The requirements blocking foreign physicians, companies and medical institutions from providing their services in Brazil directly to patients remain in effect. Yet, foreign players should consider the fine print of the new Brazilian rules. In brief, there is space for them.
Opportunities for Swiss companies
First, the highly specialized Swiss IT and health technology companies may consider supporting the development of the Brazilian telemedicine environment, mainly by offering and marketing their technology that aim at improving patient experiences, managing costs, as well by improving communications APIs, screen sharing, audio-video Drivers. SIP interconnection, filing and archiving. Innovation is key to Brazil, a country with continental dimensions and over 200 million people.
Second, health care entities (HCE) are testing and tasting telemedicine. The experience has been widely acclaimed and may become the new reality, mainly for health care centers and entities. Remote second opinions, peer-to-peer liaisons, market survey, I.A. Private HCEs are abundant in Brazil and so is their need to adapt to the post-COVID19 era.
Unless securing Brazilian certification, Swiss-trained MDs are still barred from practicing medicine in Brazil, telemedicine included. Nonetheless, new telemedicine regulation invites foreign companies to consider one of the largest healthcare markets in the World.
New regulations in place
With the COVID-19 public health emergency, CFM (Conselho Federal de Medicina) and the Ministry of Health understood that CFM Resolution 1643 was insufficient to regulate telehealth in Brazil. In response, CFM recognized (as an exceptional measure, and only during the COVID-19 public health emergency) teleorientation, telemonitoring and teleinterconsultation services. Similarly, the Ministry published Ordinance 467 which, also as an exceptional and temporary measure, allows for telehealth pre-clinical care, assistance, support, consultation, monitoring and diagnosis in Brazil’s Unified Health System, as well as by supplementary and private health care providers.
Certain permits and licenses still necessary
As the supplementary rules on telehealth in Brazil were not adjusted, foreign physicians and companies seeking to provide telehealth services (“Services”) in Brazil must still obtain certain permits and licenses. This requirement poses an obstacle to foreign companies, medical institutions and physicians, unless they partner-up with a national company in possession of such licenses.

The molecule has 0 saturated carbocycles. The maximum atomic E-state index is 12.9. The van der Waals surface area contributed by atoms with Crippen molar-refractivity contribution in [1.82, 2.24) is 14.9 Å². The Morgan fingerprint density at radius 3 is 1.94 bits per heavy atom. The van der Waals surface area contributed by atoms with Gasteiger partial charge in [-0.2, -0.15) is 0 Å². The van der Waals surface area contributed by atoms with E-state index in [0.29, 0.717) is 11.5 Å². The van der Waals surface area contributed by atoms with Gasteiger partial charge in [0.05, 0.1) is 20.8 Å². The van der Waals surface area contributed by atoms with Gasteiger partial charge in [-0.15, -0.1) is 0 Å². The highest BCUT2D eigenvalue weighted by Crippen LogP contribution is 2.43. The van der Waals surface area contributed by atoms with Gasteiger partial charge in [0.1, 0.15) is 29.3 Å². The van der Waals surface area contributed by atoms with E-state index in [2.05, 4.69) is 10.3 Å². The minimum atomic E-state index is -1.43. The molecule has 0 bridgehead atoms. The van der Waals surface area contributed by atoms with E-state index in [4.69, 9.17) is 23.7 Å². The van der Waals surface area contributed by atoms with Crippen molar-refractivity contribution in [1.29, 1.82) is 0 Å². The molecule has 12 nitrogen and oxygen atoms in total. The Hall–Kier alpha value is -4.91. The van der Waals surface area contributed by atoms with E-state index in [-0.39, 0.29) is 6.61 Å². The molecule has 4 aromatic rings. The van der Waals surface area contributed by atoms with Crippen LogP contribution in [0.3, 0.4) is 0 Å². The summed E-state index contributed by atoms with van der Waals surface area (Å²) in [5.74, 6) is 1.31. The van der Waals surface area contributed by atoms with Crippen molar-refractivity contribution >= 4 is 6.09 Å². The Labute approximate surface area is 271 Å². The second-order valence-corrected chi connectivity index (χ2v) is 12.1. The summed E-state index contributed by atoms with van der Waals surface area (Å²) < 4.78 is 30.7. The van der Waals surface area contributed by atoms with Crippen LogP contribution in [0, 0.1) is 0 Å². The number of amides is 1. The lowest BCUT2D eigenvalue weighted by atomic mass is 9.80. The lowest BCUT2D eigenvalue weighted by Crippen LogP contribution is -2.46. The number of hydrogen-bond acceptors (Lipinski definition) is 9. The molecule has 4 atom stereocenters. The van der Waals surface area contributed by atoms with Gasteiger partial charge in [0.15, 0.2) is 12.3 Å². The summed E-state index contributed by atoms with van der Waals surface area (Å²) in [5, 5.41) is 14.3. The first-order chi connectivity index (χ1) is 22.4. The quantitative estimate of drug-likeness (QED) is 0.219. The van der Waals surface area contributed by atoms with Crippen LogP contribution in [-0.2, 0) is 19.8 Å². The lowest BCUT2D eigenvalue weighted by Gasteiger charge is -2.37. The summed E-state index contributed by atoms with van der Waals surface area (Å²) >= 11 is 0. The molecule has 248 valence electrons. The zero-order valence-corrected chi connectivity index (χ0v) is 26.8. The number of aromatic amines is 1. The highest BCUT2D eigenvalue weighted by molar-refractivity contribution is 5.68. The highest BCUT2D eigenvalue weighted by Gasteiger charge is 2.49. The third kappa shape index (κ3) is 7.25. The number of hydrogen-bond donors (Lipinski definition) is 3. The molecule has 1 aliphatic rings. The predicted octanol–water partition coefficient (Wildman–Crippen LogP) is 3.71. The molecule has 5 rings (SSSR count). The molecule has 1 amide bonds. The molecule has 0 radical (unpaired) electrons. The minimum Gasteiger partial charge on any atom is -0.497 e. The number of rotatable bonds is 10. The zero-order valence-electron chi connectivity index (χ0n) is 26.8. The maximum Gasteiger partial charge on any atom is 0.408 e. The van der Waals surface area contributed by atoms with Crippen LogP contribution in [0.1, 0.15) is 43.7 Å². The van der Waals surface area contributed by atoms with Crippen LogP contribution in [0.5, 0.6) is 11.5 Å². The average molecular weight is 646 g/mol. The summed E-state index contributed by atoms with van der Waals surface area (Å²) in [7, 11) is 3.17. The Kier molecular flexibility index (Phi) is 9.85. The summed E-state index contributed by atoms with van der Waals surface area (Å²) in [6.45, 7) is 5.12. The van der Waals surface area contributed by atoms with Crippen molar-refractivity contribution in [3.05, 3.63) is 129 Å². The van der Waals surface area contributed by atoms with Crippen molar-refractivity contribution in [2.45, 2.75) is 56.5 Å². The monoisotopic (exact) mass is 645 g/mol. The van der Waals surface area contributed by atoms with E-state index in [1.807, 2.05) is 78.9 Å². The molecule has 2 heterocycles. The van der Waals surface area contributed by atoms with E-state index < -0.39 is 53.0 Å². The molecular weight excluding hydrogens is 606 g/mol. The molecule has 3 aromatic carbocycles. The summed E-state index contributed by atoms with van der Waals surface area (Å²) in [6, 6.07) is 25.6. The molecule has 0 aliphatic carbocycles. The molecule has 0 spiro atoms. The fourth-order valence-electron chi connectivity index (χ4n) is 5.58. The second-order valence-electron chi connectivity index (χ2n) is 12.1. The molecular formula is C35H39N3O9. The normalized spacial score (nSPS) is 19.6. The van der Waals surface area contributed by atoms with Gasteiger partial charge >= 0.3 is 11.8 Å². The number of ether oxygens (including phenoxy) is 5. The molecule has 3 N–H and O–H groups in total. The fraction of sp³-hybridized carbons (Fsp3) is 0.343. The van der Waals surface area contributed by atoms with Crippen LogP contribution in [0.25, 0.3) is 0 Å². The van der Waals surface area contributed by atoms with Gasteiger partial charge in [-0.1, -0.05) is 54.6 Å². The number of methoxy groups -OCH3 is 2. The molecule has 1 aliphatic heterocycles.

A physician seeking to undertake Services in Brazil must be duly certified by the Regional Council of Medicine (“Council”). Similarly, a company seeking to provide Services in Brazil must be registered with the Council, which requires the appointment of a supervising physician and a list of physicians on staff. Once the Brazilian authorities issue the proper permits and licenses, the physician or company may render the Services.
On March 31, 2020, the Brazilian Senate approved Bill 696, which regulates the use of telehealth during the COVID-19 public health emergency. The Bill broadly defines telehealth as “the exercise of medicine facilitated by technology for assistance, research, disease and injury prevention, as well as for health promotion”.
The Bill also requires the physician to inform the patient of all telehealth-related limitations, including the impossibility of an in-person physical examination. While the Bill acknowledges CFM’s authority to regulate telehealth, it remains silent on foreign physicians, companies and medical institutions seeking to render the Services in Brazil, and still requires presidential approval.
Despite the Bill’s recognition of the CFM's authority to regulate telehealth in Brazil, caution dictates that current telehealth standards must still be observed, including the need to obtain licenses and authorizations for the Services. As a result, the new rules of the CFM, the Ministry and the Bill only expanded Services rendered by Brazilian physicians, companies or medical institutions.